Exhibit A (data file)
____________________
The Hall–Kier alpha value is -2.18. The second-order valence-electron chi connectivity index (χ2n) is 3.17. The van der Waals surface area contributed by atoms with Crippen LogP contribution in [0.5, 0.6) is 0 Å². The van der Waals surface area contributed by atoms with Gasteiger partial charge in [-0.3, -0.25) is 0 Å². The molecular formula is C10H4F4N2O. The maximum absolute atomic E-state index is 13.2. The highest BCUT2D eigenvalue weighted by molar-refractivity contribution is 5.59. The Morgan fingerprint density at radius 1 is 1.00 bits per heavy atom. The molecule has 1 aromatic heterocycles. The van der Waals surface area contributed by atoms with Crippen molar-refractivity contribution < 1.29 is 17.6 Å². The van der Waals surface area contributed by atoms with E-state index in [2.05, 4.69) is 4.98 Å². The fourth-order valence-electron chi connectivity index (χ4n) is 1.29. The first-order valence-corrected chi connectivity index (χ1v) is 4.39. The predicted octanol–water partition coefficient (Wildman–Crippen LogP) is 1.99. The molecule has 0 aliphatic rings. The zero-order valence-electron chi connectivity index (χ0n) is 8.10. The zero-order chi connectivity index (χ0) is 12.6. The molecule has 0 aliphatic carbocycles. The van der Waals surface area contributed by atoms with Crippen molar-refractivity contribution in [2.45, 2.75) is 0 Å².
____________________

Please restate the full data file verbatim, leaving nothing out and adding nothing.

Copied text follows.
The Hall–Kier alpha value is -2.18. The second-order valence-electron chi connectivity index (χ2n) is 3.17. The van der Waals surface area contributed by atoms with Crippen LogP contribution in [0.5, 0.6) is 0 Å². The van der Waals surface area contributed by atoms with Gasteiger partial charge in [-0.3, -0.25) is 0 Å². The molecular formula is C10H4F4N2O. The maximum absolute atomic E-state index is 13.2. The highest BCUT2D eigenvalue weighted by molar-refractivity contribution is 5.59. The Morgan fingerprint density at radius 1 is 1.00 bits per heavy atom. The molecule has 1 aromatic heterocycles. The van der Waals surface area contributed by atoms with Crippen molar-refractivity contribution < 1.29 is 17.6 Å². The van der Waals surface area contributed by atoms with E-state index in [2.05, 4.69) is 4.98 Å². The fourth-order valence-electron chi connectivity index (χ4n) is 1.29. The first-order valence-corrected chi connectivity index (χ1v) is 4.39. The predicted octanol–water partition coefficient (Wildman–Crippen LogP) is 1.99. The molecule has 0 aliphatic rings. The zero-order valence-electron chi connectivity index (χ0n) is 8.10. The zero-order chi connectivity index (χ0) is 12.6. The molecule has 0 aliphatic carbocycles. The van der Waals surface area contributed by atoms with Crippen molar-refractivity contribution in [2.45, 2.75) is 0 Å².